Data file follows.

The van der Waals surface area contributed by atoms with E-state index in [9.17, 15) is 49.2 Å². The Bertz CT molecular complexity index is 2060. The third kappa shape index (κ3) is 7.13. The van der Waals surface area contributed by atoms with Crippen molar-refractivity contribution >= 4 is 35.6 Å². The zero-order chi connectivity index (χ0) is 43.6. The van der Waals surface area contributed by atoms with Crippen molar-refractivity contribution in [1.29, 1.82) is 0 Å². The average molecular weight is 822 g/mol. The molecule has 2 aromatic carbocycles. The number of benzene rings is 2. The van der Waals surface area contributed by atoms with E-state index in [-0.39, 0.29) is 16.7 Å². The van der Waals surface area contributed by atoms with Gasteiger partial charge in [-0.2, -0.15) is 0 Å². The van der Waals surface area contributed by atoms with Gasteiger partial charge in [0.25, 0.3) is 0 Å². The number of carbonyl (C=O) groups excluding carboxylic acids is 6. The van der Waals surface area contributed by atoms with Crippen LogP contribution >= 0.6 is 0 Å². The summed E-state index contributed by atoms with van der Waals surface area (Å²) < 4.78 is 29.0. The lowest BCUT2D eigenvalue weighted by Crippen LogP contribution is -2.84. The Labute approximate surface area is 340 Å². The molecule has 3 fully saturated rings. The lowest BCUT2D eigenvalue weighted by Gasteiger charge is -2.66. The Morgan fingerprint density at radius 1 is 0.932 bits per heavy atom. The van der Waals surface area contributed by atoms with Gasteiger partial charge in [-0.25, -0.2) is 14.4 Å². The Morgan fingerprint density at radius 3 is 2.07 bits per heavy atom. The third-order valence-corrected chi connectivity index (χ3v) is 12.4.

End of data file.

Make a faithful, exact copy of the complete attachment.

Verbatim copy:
The van der Waals surface area contributed by atoms with E-state index in [9.17, 15) is 49.2 Å². The Bertz CT molecular complexity index is 2060. The third kappa shape index (κ3) is 7.13. The van der Waals surface area contributed by atoms with Crippen molar-refractivity contribution >= 4 is 35.6 Å². The zero-order chi connectivity index (χ0) is 43.6. The van der Waals surface area contributed by atoms with Crippen molar-refractivity contribution in [1.29, 1.82) is 0 Å². The average molecular weight is 822 g/mol. The molecule has 2 aromatic carbocycles. The number of benzene rings is 2. The van der Waals surface area contributed by atoms with E-state index in [-0.39, 0.29) is 16.7 Å². The van der Waals surface area contributed by atoms with Gasteiger partial charge in [-0.2, -0.15) is 0 Å². The van der Waals surface area contributed by atoms with Gasteiger partial charge in [0.25, 0.3) is 0 Å². The number of carbonyl (C=O) groups excluding carboxylic acids is 6. The van der Waals surface area contributed by atoms with Crippen LogP contribution >= 0.6 is 0 Å². The summed E-state index contributed by atoms with van der Waals surface area (Å²) < 4.78 is 29.0. The lowest BCUT2D eigenvalue weighted by Crippen LogP contribution is -2.84. The Labute approximate surface area is 340 Å². The molecule has 3 fully saturated rings. The lowest BCUT2D eigenvalue weighted by Gasteiger charge is -2.66. The Morgan fingerprint density at radius 1 is 0.932 bits per heavy atom. The van der Waals surface area contributed by atoms with Gasteiger partial charge in [-0.25, -0.2) is 14.4 Å². The Morgan fingerprint density at radius 3 is 2.07 bits per heavy atom. The third-order valence-corrected chi connectivity index (χ3v) is 12.4.